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Black NovemberBlack November

The Carl D. Bradley Tragedy

Andrew Kantar

Narrated by Todd Curless

Approximately 3 hours

Unabridged


Downloadable edition:

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Book published by Michigan State University Press


Michigan’s "storms of November" are famous in song, lore, and legend and have taken a tragic toll, breaking the hulls of many ships and sending them to cold, dark, and silent graves on the bottoms of the Great Lakes. On November 18, 1958, when the limestone carrier Carl D. Bradley broke up during a raging storm on Lake Michigan, it became the largest ship in Great Lakes' history to vanish beneath storm-tossed waves. Along with the Bradley, thirty-three crew members perished. Most of the casualties hailed from the little harbor town of Rogers City, Michigan, a community that was stung with grief when, in an instant, twenty-three women became widows and fifty- three children were left fatherless. Nevertheless, this is also a story of survival, as it recounts the tale of two of the ship’s crew, whose fifteen-hour ordeal on a life raft, in gale-force winds and 25 foot waves, is a remarkable story of endurance and tenacity.

Black November is a tale of adventure, courage, heroism, and tragedy. Kantar, the author of 29 Missing, a book about the loss of the great lakes freighter the Edmund Fitzgerald, has once again crafted a dramatic narrative that is both informative and compelling. Although the Carl D. Bradley has been called "the ship that time forgot," Black November recalls that tragic day nearly fifty years ago and is a moving tribute to the ship and its crew.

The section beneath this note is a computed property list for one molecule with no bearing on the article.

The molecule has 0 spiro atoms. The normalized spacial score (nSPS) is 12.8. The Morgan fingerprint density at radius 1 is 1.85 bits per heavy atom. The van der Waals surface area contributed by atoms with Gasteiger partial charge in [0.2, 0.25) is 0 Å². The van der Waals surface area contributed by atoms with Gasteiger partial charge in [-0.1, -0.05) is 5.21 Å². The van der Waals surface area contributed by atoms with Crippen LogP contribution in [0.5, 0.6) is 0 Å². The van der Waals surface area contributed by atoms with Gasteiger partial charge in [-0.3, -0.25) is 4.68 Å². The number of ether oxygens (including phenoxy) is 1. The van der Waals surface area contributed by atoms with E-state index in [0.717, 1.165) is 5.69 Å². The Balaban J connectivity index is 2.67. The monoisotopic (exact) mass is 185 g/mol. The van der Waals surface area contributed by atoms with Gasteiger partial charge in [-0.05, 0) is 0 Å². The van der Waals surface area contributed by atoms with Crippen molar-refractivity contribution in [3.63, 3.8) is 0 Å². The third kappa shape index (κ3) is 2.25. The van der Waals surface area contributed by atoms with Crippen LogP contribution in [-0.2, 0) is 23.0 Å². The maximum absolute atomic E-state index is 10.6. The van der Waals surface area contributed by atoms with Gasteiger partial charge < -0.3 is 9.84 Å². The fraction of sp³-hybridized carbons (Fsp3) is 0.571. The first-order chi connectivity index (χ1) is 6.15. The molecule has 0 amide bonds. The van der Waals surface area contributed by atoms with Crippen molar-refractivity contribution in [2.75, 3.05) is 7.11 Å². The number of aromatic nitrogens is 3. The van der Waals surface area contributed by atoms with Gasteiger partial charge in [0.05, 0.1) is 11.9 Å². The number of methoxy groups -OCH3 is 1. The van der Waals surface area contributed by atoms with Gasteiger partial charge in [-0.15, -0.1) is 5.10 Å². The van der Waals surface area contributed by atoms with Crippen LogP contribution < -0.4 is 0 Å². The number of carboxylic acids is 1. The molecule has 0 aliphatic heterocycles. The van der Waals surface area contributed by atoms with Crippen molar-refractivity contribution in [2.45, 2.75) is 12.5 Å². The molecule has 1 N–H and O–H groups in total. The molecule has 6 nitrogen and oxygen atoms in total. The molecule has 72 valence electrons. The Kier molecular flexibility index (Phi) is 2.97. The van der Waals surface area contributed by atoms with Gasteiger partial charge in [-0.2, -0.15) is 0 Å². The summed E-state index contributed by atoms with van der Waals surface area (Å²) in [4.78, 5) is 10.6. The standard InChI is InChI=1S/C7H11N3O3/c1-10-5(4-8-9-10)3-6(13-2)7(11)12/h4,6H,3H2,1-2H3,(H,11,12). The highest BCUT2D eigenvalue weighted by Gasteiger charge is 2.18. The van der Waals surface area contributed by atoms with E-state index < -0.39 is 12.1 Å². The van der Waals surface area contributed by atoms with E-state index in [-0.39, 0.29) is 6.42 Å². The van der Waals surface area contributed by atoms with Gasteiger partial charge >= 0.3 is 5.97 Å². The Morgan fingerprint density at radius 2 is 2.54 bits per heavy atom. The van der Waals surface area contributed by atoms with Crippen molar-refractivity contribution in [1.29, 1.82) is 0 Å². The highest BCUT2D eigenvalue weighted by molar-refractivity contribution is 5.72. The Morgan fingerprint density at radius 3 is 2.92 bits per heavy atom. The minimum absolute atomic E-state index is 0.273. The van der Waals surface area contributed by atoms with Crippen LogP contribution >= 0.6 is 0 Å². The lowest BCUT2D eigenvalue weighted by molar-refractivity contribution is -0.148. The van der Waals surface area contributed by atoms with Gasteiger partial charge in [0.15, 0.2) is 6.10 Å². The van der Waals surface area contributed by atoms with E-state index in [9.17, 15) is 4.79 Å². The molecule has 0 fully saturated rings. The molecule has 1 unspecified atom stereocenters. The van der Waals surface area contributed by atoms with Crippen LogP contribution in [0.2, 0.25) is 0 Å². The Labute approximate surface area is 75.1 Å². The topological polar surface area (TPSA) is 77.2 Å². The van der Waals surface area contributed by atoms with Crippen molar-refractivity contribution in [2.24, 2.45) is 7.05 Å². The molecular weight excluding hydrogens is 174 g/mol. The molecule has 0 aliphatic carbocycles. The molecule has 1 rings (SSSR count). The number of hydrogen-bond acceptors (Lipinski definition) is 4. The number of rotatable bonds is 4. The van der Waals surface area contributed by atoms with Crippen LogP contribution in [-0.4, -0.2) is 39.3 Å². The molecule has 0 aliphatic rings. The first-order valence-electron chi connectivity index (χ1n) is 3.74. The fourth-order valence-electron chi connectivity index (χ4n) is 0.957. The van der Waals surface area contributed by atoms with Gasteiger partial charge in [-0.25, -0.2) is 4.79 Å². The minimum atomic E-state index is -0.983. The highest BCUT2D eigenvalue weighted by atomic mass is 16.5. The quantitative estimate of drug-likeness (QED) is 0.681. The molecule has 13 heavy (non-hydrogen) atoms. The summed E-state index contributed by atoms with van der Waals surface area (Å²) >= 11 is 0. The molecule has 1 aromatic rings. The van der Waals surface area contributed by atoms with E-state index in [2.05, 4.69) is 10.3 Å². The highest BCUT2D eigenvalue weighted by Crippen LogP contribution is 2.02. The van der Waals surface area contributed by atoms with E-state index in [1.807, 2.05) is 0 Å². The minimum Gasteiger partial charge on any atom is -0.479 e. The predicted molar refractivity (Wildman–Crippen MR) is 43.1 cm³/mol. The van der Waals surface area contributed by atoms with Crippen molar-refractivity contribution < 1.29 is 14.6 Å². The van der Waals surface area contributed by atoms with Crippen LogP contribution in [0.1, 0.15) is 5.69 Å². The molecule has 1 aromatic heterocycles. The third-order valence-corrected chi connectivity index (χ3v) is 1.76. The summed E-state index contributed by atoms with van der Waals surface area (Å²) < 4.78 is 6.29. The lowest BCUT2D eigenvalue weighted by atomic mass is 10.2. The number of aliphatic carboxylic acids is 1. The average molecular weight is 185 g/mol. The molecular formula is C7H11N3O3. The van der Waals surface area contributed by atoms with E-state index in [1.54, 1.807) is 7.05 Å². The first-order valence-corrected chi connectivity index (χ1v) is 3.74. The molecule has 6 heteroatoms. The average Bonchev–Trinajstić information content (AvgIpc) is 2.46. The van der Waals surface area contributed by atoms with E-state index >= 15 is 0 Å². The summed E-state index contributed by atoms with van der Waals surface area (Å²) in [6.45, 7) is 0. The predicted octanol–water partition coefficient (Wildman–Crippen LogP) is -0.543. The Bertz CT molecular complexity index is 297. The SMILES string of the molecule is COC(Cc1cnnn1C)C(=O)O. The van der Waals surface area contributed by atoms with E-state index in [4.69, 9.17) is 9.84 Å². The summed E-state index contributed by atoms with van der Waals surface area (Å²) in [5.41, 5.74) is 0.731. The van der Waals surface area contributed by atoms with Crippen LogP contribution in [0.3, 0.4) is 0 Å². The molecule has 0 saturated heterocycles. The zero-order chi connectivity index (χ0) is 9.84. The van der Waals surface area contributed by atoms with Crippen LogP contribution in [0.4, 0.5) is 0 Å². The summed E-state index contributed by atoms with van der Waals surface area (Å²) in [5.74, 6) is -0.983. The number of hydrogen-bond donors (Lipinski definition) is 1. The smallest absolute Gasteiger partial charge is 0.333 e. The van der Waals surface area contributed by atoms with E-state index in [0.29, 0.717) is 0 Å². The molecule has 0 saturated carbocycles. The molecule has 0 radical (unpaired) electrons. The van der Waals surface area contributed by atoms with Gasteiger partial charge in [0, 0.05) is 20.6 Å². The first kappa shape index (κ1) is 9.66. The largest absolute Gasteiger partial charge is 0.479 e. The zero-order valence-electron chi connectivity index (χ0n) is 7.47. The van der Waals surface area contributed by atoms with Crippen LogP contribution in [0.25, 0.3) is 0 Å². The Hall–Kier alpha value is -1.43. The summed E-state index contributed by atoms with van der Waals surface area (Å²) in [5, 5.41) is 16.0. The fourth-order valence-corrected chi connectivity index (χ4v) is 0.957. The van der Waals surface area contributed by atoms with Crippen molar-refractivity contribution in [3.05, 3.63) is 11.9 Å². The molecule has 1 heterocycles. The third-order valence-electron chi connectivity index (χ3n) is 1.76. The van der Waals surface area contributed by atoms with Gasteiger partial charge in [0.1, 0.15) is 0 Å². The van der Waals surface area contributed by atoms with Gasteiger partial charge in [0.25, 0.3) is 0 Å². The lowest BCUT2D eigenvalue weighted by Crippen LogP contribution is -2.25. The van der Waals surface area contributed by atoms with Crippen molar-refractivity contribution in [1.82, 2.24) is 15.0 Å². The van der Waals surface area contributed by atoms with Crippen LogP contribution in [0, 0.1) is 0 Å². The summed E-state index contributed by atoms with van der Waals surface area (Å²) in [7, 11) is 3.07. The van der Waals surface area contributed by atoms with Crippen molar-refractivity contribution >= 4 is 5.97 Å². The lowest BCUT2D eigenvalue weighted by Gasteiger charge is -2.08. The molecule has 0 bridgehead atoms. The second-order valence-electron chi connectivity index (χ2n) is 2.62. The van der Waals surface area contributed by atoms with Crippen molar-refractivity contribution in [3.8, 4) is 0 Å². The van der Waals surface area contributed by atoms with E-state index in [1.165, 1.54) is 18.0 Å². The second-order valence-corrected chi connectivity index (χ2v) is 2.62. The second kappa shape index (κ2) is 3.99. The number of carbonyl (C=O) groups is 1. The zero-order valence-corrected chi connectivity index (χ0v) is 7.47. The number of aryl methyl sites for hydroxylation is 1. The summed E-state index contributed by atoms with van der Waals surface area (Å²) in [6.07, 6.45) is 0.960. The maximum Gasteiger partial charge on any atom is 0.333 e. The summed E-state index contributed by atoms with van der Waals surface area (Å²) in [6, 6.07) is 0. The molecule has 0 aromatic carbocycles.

Andrew Kantar is Professor of English and Director of the Writing Center at Ferris State University. His first book, 29 Missing: The True and Tragic Story of the Disappearance of the S.S. Edmund Fitzgerald, was designated a Michigan Notable Book.

REVIEWS:

“Andrew Kantar's riveting account of shipwreck, tragedy and survival captures the real life-and-death struggle of sailors caught in a classic Great Lakes November gale. Kantar takes you on an emotional journey into the minds of the dying, the survivors and the unbearable sorrow borne by a small Michigan community who suffered the loss of so many of their own brothers, husbands, fathers, and sons. A story of tragedy and triumph detailed through meticulous research and personal interviews that makes your heart ache and your spirit soar for those who survived in spite of Lake Michigan's dark side.”

—Thomas Farnquist, Executive Director, Great Lakes Shipwreck Historical Society

“Andrew Kantar does an admirable job of describing the almost unbearable sadness that settled over Rogers City when word came that there were only two survivors. The pain is still there, just below the surface. I shed some tears reading about that Black November.”

—Frederick Stonehouse, author, The Wreck of the Edmund Fitzgerald and Great Lakes Lighthouse Tales

“This remarkably clear account of the sinking of the Carl D. Bradley…is enriched by the description of events that led up to the disastrous end. Kantar gives the necessary context for the tragedy, with crucial information about the condition of the ship and the weather on that stormy November day. Perhaps most important, he provides a description of the personal qualities of the two men who survived, their courage in the face of almost insurmountable odds, and the sadness that engulfed the small community that lost so many brave men.”

—Dianne L. Monson, Professor Emerita, University of Minnesota





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